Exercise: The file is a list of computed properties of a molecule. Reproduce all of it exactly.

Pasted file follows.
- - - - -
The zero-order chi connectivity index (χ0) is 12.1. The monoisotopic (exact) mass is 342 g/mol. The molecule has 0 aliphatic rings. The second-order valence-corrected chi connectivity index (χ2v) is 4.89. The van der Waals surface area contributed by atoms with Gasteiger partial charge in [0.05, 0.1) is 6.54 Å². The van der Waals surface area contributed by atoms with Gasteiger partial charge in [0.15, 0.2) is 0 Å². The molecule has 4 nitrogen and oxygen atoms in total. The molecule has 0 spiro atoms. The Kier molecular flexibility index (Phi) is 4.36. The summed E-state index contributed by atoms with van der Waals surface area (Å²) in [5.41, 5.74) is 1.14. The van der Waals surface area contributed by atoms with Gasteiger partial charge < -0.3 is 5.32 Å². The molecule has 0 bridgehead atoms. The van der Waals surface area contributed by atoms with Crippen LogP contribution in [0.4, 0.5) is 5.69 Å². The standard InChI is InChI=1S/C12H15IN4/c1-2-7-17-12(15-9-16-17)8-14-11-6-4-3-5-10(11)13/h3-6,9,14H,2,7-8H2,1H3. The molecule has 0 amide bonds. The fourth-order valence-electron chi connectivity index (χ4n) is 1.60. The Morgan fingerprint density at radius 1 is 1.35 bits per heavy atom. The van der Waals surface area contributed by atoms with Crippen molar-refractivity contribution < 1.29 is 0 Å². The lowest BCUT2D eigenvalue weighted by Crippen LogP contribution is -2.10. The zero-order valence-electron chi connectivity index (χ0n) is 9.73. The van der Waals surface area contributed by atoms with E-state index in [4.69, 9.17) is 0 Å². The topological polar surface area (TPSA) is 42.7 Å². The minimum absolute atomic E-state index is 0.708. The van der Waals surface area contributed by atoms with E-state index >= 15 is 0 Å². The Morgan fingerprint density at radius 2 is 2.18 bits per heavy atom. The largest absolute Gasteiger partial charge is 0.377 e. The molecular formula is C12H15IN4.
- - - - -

The zero-order chi connectivity index (χ0) is 12.1. The monoisotopic (exact) mass is 342 g/mol. The molecule has 0 aliphatic rings. The second-order valence-corrected chi connectivity index (χ2v) is 4.89. The van der Waals surface area contributed by atoms with Gasteiger partial charge in [0.05, 0.1) is 6.54 Å². The van der Waals surface area contributed by atoms with Gasteiger partial charge in [0.15, 0.2) is 0 Å². The molecule has 4 nitrogen and oxygen atoms in total. The molecule has 0 spiro atoms. The Kier molecular flexibility index (Phi) is 4.36. The summed E-state index contributed by atoms with van der Waals surface area (Å²) in [5.41, 5.74) is 1.14. The van der Waals surface area contributed by atoms with Gasteiger partial charge < -0.3 is 5.32 Å². The molecule has 0 bridgehead atoms. The van der Waals surface area contributed by atoms with Crippen LogP contribution in [0.4, 0.5) is 5.69 Å². The standard InChI is InChI=1S/C12H15IN4/c1-2-7-17-12(15-9-16-17)8-14-11-6-4-3-5-10(11)13/h3-6,9,14H,2,7-8H2,1H3. The molecule has 0 amide bonds. The fourth-order valence-electron chi connectivity index (χ4n) is 1.60. The Morgan fingerprint density at radius 1 is 1.35 bits per heavy atom. The van der Waals surface area contributed by atoms with Crippen molar-refractivity contribution < 1.29 is 0 Å². The lowest BCUT2D eigenvalue weighted by Crippen LogP contribution is -2.10. The zero-order valence-electron chi connectivity index (χ0n) is 9.73. The van der Waals surface area contributed by atoms with E-state index in [4.69, 9.17) is 0 Å². The topological polar surface area (TPSA) is 42.7 Å². The minimum absolute atomic E-state index is 0.708. The van der Waals surface area contributed by atoms with E-state index >= 15 is 0 Å². The Morgan fingerprint density at radius 2 is 2.18 bits per heavy atom. The largest absolute Gasteiger partial charge is 0.377 e. The molecular formula is C12H15IN4.